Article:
Business Advantage Show – Interview with Mike Schmidt

Below is a transcript of the interview: 

Dan (host): And right now we are joined by Mike Schmidt of Anchor Wave Internet Solutions. Mike how are you?

Mike (guest): I’m doing great. How are you Dan today?

Dan (host): Not too bad, we’re having a good time here. I don’t know if you caught any of that last segment, we had Eagle Eye Rare Coins on here, he’s got $155,000 half dime, half dime, that’s right from 1792 I think it was.

Mike (guest): That’s incredible.

Dan (host): And I’m looking at your homepage and I don’t see anything like that there.

Mike (guest): We don’t have any coins on our website.

Dan (host): No coins, but you do have this thing called Review Lead. What is that?

Mike (guest): Yeah, so what that is all about helping local businesses get more five star reviews.

Dan (host): Ahh.

Mike (guest): I don’t know about you but when you’re looking for a business a lot of us get recommendations from friends, we may find something through a Google search, but a lot of times it’s leading us to a list of choices, right?

Dan (host): Yeah.

Mike (guest): A list of choices of businesses that we can choose from. And through some training that I’ve done, and asked a lot of people, and done a lot of surveys is statistically the people who get the calls the most are not the people who show up first, right? It’s not the people who show up highest in Google. It’s the people that have the most reviews and have the most number of five star reviews, ’cause simply people are looking at reputation to see who they’re going to call. Now, they might call all the businesses on that list, right? Just to get a price comparison or to find out what the options are, but the end of the day who they’re going to call first is going to be the person, that business with the best reputation. And that’s made in a split second, that decision to call that. And a lot of businesses might be wondering kind of why they might not be getting as many calls as a competitor, but they might be overlooking how they’re showing up. Even though they might be a great business, they might not be showing up so great from a reputation point of view.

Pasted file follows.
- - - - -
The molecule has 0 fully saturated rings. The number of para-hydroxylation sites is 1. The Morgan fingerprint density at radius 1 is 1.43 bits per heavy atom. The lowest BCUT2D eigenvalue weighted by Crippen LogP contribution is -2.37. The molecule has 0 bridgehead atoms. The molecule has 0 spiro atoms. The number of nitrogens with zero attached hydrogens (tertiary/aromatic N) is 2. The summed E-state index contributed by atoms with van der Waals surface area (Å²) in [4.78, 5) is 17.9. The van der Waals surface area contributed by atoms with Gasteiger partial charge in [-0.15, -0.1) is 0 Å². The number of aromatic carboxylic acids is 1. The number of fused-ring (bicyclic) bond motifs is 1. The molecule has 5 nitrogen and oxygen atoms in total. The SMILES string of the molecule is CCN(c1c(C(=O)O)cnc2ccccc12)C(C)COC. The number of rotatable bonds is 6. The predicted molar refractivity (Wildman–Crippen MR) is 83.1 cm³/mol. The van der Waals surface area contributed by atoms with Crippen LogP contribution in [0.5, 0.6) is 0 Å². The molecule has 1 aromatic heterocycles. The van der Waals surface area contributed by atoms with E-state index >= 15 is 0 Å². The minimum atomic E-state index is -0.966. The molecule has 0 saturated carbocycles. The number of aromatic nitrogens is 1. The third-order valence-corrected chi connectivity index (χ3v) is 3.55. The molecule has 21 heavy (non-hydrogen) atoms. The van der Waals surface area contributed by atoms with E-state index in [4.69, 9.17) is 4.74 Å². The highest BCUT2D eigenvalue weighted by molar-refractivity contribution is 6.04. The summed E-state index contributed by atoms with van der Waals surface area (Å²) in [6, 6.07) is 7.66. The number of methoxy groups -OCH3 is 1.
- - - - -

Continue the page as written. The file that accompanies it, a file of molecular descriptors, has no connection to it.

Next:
Dan (host): All right, so your company is Anchor Wave Internet Solutions, right?

Mike (guest): Yeah.

Dan (host): And how long have you guys been doing this internet stuff?

Mike (guest): I started the business in 2003 just before I graduated from University of Arizona.

Dan (host): Okay.

Mike (guest): And so, we’ve been in business, just celebrated our 15th anniversary in January.

Dan (host): Oh good for you. I mean that’s a long time in this industry, right?

Mike (guest): Yeah it sure is. I mean when I think back 15 years that was a time before Facebook, and a time before YouTube, and a lot of things that … before smartphones, right?

Dan (host): Yeah.

Mike (guest): And so, a lot of things have shifted, a lot of things have changed, and we’ve built an awful lot of websites in that time, and helped a lot of businesses market themselves online as well.

Dan (host): Well I know you guys are known in Tuscan, I’m sure beyond for building incredible websites, but when you mention the change as you were describing that review business I can remember just a few years ago when I would do a search and really I would kind of trust Google to make the recommendation in terms of who they put at the top of the page or at least on the first page. But recently I’ve noticed that I really do pay a lot of attention to those stars, and I don’t necessarily need to see five stars but if I see anything even four or below I almost subconsciously disregard that company from consideration, is that what happens?

Mike (guest): Yeah that’s true. A lot of times people will automatically disqualify a company because they have low stars. But those businesses that sit in that four to five star range should really be looking at a couple more things more than just their average star rating, because what happens if the search comes up and everybody looks kind of the same? Like everybody has four or five stars and they all have kind of a similar reputation, well that’s when the customer will typically take a little bit deeper dive. And they’re looking at things like the recency of reviews. So are they pretty fresh, are they recent or are they like a couple months old or a couple years old? And what does that say about a business?